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Do You Need A New TV With The Next-Gen Consoles?

With new consoles come new promises, and when the PlayStation 5 and Xbox Series X arrive this coming holiday, a slew of new features will make their way into the living room. Solid state storage drives — which boost loading times considerably — will finally come to Sony and Microsoft's machines. And graphics will get an enormous bump, leaving the now underwhelming visuals of 2013 in the dust.


It's that latter subject, though, that might have you shelling out more dough than you're anticipating, and that's aside from the fact that 4K still isn't the norm in most households. Both Sony and Microsoft are shooting for 4K and 60 frames-per-second as the standard, which will require you to upgrade that old 1080p or 720p set to something more modern. But even if you're one of the lucky ducks with a 4K TV right now, there's still no guarantee it'll support everything the PS5 and Series X have to offer when they launch.

Yes, the TV you own could be outdated already.

Let's start with something relatively simple: frame rate. Console gamers have long lamented console frame rates, which have largely been held back due to underpowered CPUs. That should change with the introduction of the PlayStation 5 and Xbox Series X, as both systems are targeting 4K and 60 frames-per-second as the bare minimum. That's on par with a fairly powerful PC, and is without question a step in the right direction.


But Sony and Microsoft want to take things further, and that's where your current TV might begin to show its age. The PS5 and Series X also plan to shoot for 8K visuals in some titles, and will also have some games capable of displaying at 120 frames-per-second. Even if you splurged on a new TV in the last few years, the odds are good that it tops out at 4K and 60 frames-per-second. Time to break open the piggy bank.

Fancy new buzzwords like "auto low-latency mode" and "variable refresh rate" are being thrown around, too — primarily on the Xbox Series X side. Auto low-latency mode activates the "game mode" of your TV automatically. Variable refresh rate changes the refresh rate of your set to match the frames-per-second output of a game. These sound like great features, and should make your gaming experience all the more enjoyable. But these features — much like support for 8K and 120 fps — require your TV to have an HDMI 2.1 port. The sad reality is, at this point in time, not many sets do.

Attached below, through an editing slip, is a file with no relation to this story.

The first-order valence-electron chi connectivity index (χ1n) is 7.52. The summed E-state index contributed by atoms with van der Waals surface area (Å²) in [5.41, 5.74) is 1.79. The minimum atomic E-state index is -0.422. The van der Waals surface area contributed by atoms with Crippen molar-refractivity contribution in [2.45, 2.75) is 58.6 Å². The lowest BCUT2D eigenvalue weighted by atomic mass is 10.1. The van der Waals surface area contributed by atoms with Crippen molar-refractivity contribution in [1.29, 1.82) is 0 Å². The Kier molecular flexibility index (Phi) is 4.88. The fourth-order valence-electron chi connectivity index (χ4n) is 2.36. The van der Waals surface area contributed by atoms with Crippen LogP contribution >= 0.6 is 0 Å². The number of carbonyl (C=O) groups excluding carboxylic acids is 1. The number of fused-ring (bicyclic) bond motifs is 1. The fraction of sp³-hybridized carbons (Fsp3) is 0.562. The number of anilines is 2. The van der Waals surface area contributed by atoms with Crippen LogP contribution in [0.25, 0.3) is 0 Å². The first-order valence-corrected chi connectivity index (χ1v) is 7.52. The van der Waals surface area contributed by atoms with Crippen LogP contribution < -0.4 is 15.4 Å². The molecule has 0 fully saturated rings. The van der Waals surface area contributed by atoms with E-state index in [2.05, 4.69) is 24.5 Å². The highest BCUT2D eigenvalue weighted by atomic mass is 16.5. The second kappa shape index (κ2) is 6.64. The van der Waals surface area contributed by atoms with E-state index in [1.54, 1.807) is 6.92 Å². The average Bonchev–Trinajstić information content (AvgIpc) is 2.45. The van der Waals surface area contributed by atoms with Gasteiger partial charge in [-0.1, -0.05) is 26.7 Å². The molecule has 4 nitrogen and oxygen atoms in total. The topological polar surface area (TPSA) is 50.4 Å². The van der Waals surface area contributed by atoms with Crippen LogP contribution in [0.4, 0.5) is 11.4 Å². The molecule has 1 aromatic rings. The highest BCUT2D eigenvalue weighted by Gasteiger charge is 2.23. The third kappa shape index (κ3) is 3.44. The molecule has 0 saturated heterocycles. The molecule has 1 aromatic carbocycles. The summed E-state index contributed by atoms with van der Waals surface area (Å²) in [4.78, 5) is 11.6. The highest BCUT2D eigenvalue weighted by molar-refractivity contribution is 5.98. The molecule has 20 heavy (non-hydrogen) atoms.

This isn't to take away from what the PlayStation 5 and Xbox Series X are trying to accomplish. If you're a dedicated console gamer but you've been jealous of the advances made in PC gaming, you'll soon get a taste of what those so-called "PC elitists" have been raving about. Playing your favorite titles at 4K and 60 frames-per-second is life changing, and it's a shame it took this long for consoles to catch up.


But as far as some of these next-gen features go, it's worth remembering you may not see all the benefits right away. The tech they're taking advantage of isn't commonplace yet, and may require you to buy a brand new TV in the future.

Still, this isn't a bad thing. The PlayStation 4 and Xbox One weren't future-proofed in the slightest when they launched; in fact, they were woefully underpowered the moment they rolled off the manufacturing lines. The PS5 and Series X are looking to stay relevant for years to come by supporting features most people haven't even heard of yet. So yes — you may feel compelled in 2022 or 2023 to visit Best Buy and squint at the lineup of 8K TVs the retailer has on display. But you can at least rest easy knowing a new TV will unlock new capabilities in the PS5 or Series X you already purchased.

It's still early in 2020, so we doubt we've heard about everything the PlayStation 5 and Xbox Series X will be capable of. Not only that, we're still in the dark about how much these systems will cost and when we'll actually get to buy them. Both Sony and Microsoft have teased a few details here and there, with Microsoft being the more transparent of the two. We're sure both companies have a few other tricks up their sleeves, though, which should make the next few months very interesting for console watchers.


As soon as we hear more about either the PlayStation 5 or the Xbox Series X, we'll fill you in.